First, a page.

Yes, this is my faith. I need to demonstrate my faith. I also believe faith to be a gift from God. I have faith, but I would like so much more. My heavenly Father can give me this faith and, so, I will ask for it. I cry out, with the boy’s father who said to Jesus, “I believe, help my unbelief!” (Matt. 9.24)

Lord God,

Jesus has challenged me to believe. I do believe, yet I seek to believe even more. I ask You to deepen my faith. Lazarus was raised from the dead. I ask You for a faith to believe for such things and other extra-ordinary, supernatural events. I see this as part of a life lived truly in You. I seek a complete life in You. Hear my prayer and answer me, in Jesus’ name I ask.                         Amen.

Sunday, 23 October 2016

Resurrection life

Jesus said to her, “I am the resurrection and the life. Those who believe in me, even though they die, will live.”                                                                     John 11.25

My first reaction to these words is akin to that of Martha, judging by her response to Jesus. We know He is the resurrection and I believe that, after I die, I will live the resurrected life with Him.

But I am reminded of another, more immediate, impact of these words. I believe in Jesus and I know Him to be the resurrection and the life, and this resurrected life is available to me, in perhaps limited form, from the moment I receive Jesus. As I die to myself, and my own desires, limitations and sinful ways, I can live in Him.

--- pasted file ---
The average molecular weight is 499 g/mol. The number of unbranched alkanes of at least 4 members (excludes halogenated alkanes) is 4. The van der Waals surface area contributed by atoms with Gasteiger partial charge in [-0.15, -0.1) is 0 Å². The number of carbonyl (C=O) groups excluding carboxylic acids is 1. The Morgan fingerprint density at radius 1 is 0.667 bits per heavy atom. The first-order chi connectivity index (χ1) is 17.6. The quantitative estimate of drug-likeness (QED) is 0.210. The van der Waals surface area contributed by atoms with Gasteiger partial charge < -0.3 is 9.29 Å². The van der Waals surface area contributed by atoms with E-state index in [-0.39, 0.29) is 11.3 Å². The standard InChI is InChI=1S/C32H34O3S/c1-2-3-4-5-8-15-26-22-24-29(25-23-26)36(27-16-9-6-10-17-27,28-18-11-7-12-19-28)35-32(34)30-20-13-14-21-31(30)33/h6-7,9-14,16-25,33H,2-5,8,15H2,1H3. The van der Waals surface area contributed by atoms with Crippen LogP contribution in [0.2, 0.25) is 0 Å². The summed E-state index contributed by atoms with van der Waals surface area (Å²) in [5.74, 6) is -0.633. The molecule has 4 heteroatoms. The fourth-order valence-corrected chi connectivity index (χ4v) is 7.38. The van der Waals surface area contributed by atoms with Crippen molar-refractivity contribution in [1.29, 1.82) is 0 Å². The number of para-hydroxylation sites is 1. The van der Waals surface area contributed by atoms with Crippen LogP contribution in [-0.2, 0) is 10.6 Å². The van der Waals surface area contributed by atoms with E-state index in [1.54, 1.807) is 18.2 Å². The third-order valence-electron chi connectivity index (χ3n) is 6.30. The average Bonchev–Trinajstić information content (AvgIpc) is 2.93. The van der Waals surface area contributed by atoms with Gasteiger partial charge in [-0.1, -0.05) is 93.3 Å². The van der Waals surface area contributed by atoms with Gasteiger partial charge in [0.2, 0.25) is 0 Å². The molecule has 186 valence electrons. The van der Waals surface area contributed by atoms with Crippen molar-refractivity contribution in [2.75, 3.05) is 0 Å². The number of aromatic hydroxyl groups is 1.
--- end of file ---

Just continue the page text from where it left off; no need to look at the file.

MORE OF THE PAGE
The Scriptures give me much encouragement in this. Matthew reminds me that Jesus is with me always, to the very end of the age. The writer to the Hebrews endorses this: He will never leave me nor forsake me. This writer further exhorts me to fix my eyes on Jesus. All of this together gives me every opportunity to live in Him. And He is now risen, exalted, and glorified. It is this resurrection life that He calls me to.

I have suggested resurrection life might be limited in this world. By this I mean I will not know it as fully as when I enter eternity and see Him face to face. But, whilst on earth, I must not seek to limit this life but look for it in fullness. This is the life He has for me. Let me be willing to receive it in fullest measure.

Lord Jesus, 

I  hear You say to me, “I am the resurrection and the life – for today!”

Yes, dear Lord! I say “Yes” and “Yes” again. I open myself to You to receive the fullness of what You have for me today. I give myself to You for whatever this day will bring in Kingdom living. May I hear You, see You and be obedient to all that You would of me. Lead on, let us journey this day in glorious company together.       Amen.

Friday, 21 October 2016

Which light?

Jesus answered, “Are there not twelve hours of daylight? Those who walk during the day do not stumble, because they see the light of the world.”          John 11.9